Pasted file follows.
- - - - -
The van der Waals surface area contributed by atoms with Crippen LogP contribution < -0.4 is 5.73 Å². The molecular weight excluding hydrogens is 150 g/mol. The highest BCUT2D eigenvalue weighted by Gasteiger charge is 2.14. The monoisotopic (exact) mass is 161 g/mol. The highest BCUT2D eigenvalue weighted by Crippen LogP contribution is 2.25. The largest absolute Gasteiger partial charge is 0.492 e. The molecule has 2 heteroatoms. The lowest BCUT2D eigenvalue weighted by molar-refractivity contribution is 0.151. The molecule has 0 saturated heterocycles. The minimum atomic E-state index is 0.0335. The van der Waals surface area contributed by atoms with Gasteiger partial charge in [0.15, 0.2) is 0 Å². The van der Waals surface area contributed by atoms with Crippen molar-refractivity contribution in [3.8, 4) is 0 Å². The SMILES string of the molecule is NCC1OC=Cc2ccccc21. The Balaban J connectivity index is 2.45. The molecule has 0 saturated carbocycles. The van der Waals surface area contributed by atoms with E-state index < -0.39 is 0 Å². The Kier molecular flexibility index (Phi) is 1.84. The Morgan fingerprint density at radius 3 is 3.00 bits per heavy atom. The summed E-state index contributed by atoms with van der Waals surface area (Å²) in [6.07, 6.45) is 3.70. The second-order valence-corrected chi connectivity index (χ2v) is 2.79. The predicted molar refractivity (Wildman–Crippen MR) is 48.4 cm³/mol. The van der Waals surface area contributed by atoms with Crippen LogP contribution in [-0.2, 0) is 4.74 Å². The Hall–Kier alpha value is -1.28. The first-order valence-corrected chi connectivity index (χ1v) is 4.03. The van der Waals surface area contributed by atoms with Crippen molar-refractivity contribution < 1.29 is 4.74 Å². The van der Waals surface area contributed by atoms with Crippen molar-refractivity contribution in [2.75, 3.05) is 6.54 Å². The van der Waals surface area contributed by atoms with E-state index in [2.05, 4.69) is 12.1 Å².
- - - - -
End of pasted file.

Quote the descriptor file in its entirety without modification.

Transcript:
The van der Waals surface area contributed by atoms with Crippen LogP contribution < -0.4 is 5.73 Å². The molecular weight excluding hydrogens is 150 g/mol. The highest BCUT2D eigenvalue weighted by Gasteiger charge is 2.14. The monoisotopic (exact) mass is 161 g/mol. The highest BCUT2D eigenvalue weighted by Crippen LogP contribution is 2.25. The largest absolute Gasteiger partial charge is 0.492 e. The molecule has 2 heteroatoms. The lowest BCUT2D eigenvalue weighted by molar-refractivity contribution is 0.151. The molecule has 0 saturated heterocycles. The minimum atomic E-state index is 0.0335. The van der Waals surface area contributed by atoms with Gasteiger partial charge in [0.15, 0.2) is 0 Å². The van der Waals surface area contributed by atoms with Crippen molar-refractivity contribution in [3.8, 4) is 0 Å². The SMILES string of the molecule is NCC1OC=Cc2ccccc21. The Balaban J connectivity index is 2.45. The molecule has 0 saturated carbocycles. The van der Waals surface area contributed by atoms with E-state index < -0.39 is 0 Å². The Kier molecular flexibility index (Phi) is 1.84. The Morgan fingerprint density at radius 3 is 3.00 bits per heavy atom. The summed E-state index contributed by atoms with van der Waals surface area (Å²) in [6.07, 6.45) is 3.70. The second-order valence-corrected chi connectivity index (χ2v) is 2.79. The predicted molar refractivity (Wildman–Crippen MR) is 48.4 cm³/mol. The van der Waals surface area contributed by atoms with Crippen LogP contribution in [-0.2, 0) is 4.74 Å². The Hall–Kier alpha value is -1.28. The first-order valence-corrected chi connectivity index (χ1v) is 4.03. The van der Waals surface area contributed by atoms with Crippen molar-refractivity contribution < 1.29 is 4.74 Å². The van der Waals surface area contributed by atoms with Crippen molar-refractivity contribution in [2.75, 3.05) is 6.54 Å². The van der Waals surface area contributed by atoms with E-state index in [2.05, 4.69) is 12.1 Å².